Sunday, May 20, 2007

Volatile future predicted for Nymex uranium market

If you think the price of gasoline is high, take a look at uranium

The New York Mercantile Exchange (NYMEX) has launched trading in uranium futures. Trading got underway last week. The trading contracts are be designed to offer operators of nuclear plants a way to hedge against rising prices. Also, it would shift the basis for bets on the rise and fall of uranium prices from the financial winds of fortune of firms that mine the metal.

Just in case you are wondering if trading in uranium futures will make the price of the metal more volatile, you're right. Spot prices in uranium were listed in April at $113/lb up from a mere $23/lb in April 2005.

"Nymex uranium futures will now make speculating in uranium fast and efficient," said Scott Wright, an analyst at financial-services company Zeal LLC. And "the price of uranium could really jump from today's levels with this new flow of capital."

Here are some points to keep in mind about futures trading in metals commodities.
  • The prices at which the commodity futures are sold is not determined by the commodity exchanges. Prices are established on the demand and supply conditions. If the sellers are more than the buyers, the prices will decrease and vice versa. They are also determined by the buy and sell orders.
  • Futures markets are considered clearing houses for the current demand and supply information. Buyers and sellers of financial instruments, agricultural commodities, petroleum products and metals meet in these markets.
  • The primary purpose of a futures market is to provide an efficient method to manage the price risks.
A spokesman for Exelon Corp. was guardedly optimistic about the new exchange. Jim Malone, Nuclear Fuels VP, told the Wall Street Journal on April 16th, "anything that adds transparency to the uranium market is a good thing." However, he told Reuters, "We still need to learn more about the contract to determine whether it is a risk management tool we can use."

Firms like Exelon are expected to retain long-term contracts for supply of uranium to their reactors rather than participating directly in a spot market. Energy traders agree with that assessment according to a round-up of opinion published in MarketWatch. Here are some highlights from two analysts.
  • "It's about giving transparency to a very illiquid market," said Kevin Bambrough, a market strategist at Sprott Asset Management. "Since we are moving off the age of oil and into a nuclear era, it's about time we had some liquidity in the uranium market and some visibility into pricing in outer months."
  • Nymex has "correctly identified that the nuclear power industry is undergoing a renaissance with tremendous growth ahead, as the world struggles to deal with strong emerging market and Asian growth, while facing the reality of peak oil and an energy-constrained world," Bambrough said.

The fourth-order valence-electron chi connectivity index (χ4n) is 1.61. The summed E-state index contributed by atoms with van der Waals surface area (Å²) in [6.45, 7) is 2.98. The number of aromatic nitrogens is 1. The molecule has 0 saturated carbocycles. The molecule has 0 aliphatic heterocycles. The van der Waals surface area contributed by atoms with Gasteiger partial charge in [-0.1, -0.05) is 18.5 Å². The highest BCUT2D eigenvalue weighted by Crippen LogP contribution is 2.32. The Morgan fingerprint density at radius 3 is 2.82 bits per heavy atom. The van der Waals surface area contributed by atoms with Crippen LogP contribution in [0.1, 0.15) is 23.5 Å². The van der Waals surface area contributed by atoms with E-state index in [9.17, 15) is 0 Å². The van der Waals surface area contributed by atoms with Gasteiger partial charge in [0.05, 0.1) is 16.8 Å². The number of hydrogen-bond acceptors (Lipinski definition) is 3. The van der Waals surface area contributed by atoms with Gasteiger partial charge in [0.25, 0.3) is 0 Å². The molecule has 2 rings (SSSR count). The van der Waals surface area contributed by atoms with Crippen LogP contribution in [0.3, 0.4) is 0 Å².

• His firm predicts that "the combination of high energy prices, pollution and global warming will compel the world to attempt to build as many nuclear reactors as possible going forward."
  • "You can say what you want about nuclear power but you're if worried about global warming, one of the ways to deal with that is nuclear power," said Phil Flynn, a senior analyst at Alaron Trading.
MarketWatch also reports that uranium trades will be financially-settled contracts according to Randolf Warsager, vice president of marketing at Nymex. Traders won't take possession of the commodity, but they can take title of it.

That separation from the physical market could end up being one of its biggest flaws. Gene Clark, chief executive at TradeTech, told MarketWatch the people who have the most experience in uranium markets appear to be the most skeptical of the futures exchange. He says the market has to have a physical link to the commodity being traded. Linkage to the physical market is "nearly universally the case in other futures markets," he said. And "with the Nymex futures market being purely a financial instrument, it runs the danger of diverging significantly from the physical market."

As a commodity, it has been, in many ways, invisible to the public over the years, said Clark. Uranium has traditionally been traded only between end users, such as electric utility fuel managers and uranium producers, he said. "Private ownership of uranium has been legal in the USA only for the past 40 years, and physically possessing it requires a license from the various regulatory bodies," Clark said. And there is "really only one use commercially for uranium: the generation of electricity,"

The worldwide inventory of uranium accounts for about 67,000 metric tons a year according to the World Nuclear Association. About two-thirds of that amount comes from mining and the rest from extra supplies let to the open market by government nuclear programs. There is still a shortfalls which is the cause of the rapid run-up of prices. Canada and Australia lead the world in mining uranium account for 44% of production. Long-term odds are that uranium prices will stay north of $100/lb. The price premium will remain until more uranium is mined and becomes available on the open market.

Nuclear power plant operators who don't have long-term contracts could be facing a pricing nightmare. Worse, according to Scott Wright at Zeal LLC, as quoted in MarketWatch, uranium futures could potentially "create large price swings" and "sharper corrections." Both Wright and Flynn believe these radical shifts are less likely over time for several reasons including better information to hedge long-term risks and the participation of a wider spectrum of investors.

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